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Erotic spanking is one of the most common ways for people to start exploring impact play. In fact, it's so common that a lot of people I've talked to don't even think of it as particularly "kinky" at all.
Spanking is fun on its own and as part of role-playing scenarios; stern teacher and naughty student, for example. But people who enjoy spanking often encounter a problem: spanking hurts. I don't mean that it hurts the person being spanked; I mean it hurts the person delivering the spanking. One's hand is a lot more sensitive, and a lot less padded, than one's ass. Sometimes the limiting factor in any spanking scene is not what the person receiving the spanking can take, but what the person giving the spanking can take.
This is a problem that is solved by paddles. Paddles are a logical step for those who enjoy spanking, because paddling removes the constraint of what the paddler can deliver to the paddlee.
Paddles can be improvised (paint stirrers are a popular choice), found (a ping-pong paddle makes a very serviceable paddle), made (anyone with a bit of woodworking or leatherworking skill can fashion paddles in whatever size, shape, and weight he or she wants), or purchased in an astonishing range of shapes and sizes.
The shape, size, and construction of a paddle makes a huge difference in the way the paddle feels. The intensity of a paddle depends to a large degree on how wide a surface the force of impact is spread over. The smaller the area the impact is spread over, the more intense the sensation. Small paddles in particular can be surprisingly intense, so it's often a good idea to test an unfamiliar paddle on yourself before using it on your partner!
In this section, I'll talk about how to choose a paddle, and what you can expect from different styles of paddle. In the next section, I'll talk about the act of paddling.
CHOOSING A PADDLE
In general, all other things being equal, a paddle made of a hard, inflexible material like wood will be more intense than a similar paddle made of a flexible material like leather, because the force is spread over a smaller area; a flexible paddle will conform itself to the shape of your partner's body, spreading the impact over a wider area.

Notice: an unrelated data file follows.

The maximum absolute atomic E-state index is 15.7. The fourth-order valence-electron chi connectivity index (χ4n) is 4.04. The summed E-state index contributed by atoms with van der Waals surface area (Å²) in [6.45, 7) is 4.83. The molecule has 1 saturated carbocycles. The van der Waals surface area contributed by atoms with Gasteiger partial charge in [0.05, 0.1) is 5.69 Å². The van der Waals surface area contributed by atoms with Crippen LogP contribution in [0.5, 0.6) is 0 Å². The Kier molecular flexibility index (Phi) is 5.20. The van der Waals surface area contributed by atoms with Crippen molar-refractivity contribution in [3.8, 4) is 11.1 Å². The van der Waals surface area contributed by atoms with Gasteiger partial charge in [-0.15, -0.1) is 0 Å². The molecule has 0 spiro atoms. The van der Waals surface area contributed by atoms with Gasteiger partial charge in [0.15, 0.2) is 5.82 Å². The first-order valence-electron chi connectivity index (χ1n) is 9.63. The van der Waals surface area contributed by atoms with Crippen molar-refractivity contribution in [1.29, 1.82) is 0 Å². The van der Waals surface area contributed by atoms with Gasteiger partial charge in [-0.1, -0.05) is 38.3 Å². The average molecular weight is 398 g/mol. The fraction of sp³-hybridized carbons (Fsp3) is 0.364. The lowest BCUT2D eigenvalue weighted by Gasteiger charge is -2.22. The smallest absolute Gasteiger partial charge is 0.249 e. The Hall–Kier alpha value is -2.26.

All other things being equal, a paddle with a large striking surface is more mild than a paddle with a small striking surface. Larger paddles look more intimidating, but a large, wide paddle is less intense than a narrow paddle. (I have a custom-made hardwood paddle that is only about a quarter of an inch wide; it looks harmless, but it packs a very large bite!)
And, of course, paddles that are padded with a soft or cushioned surface, such as fur-lined paddles, will be less intense than a similar paddle without a cushioned surface. Most paddles with cushioned surfaces can be used on either side, so you can vary the intensity of the paddling just by flipping the paddle over.
Some people claim a paddle with holes drilled in its surface is more intense than a paddle with a flat striking surface. The theory is that a cushion of air builds up under the paddle, dulling the impact. I'm very skeptical about this claim; I've never noticed any difference between a paddle with holes and a similar paddle without holes, and I find it unlikely that a paddle is going to be moving quickly enough to generate a significant pressure gradient in front of them. However, since many paddles used in schools in the past had holes drilled in them, some people who like paddling role-play, especially student/teacher role-play, prefer paddles with holes in them.
The paddles shown below will help give you an idea about what to expect from different styles, shapes, and sizes of paddles. For some ideas about what to do with a paddle, go on to Part II!
What you'll need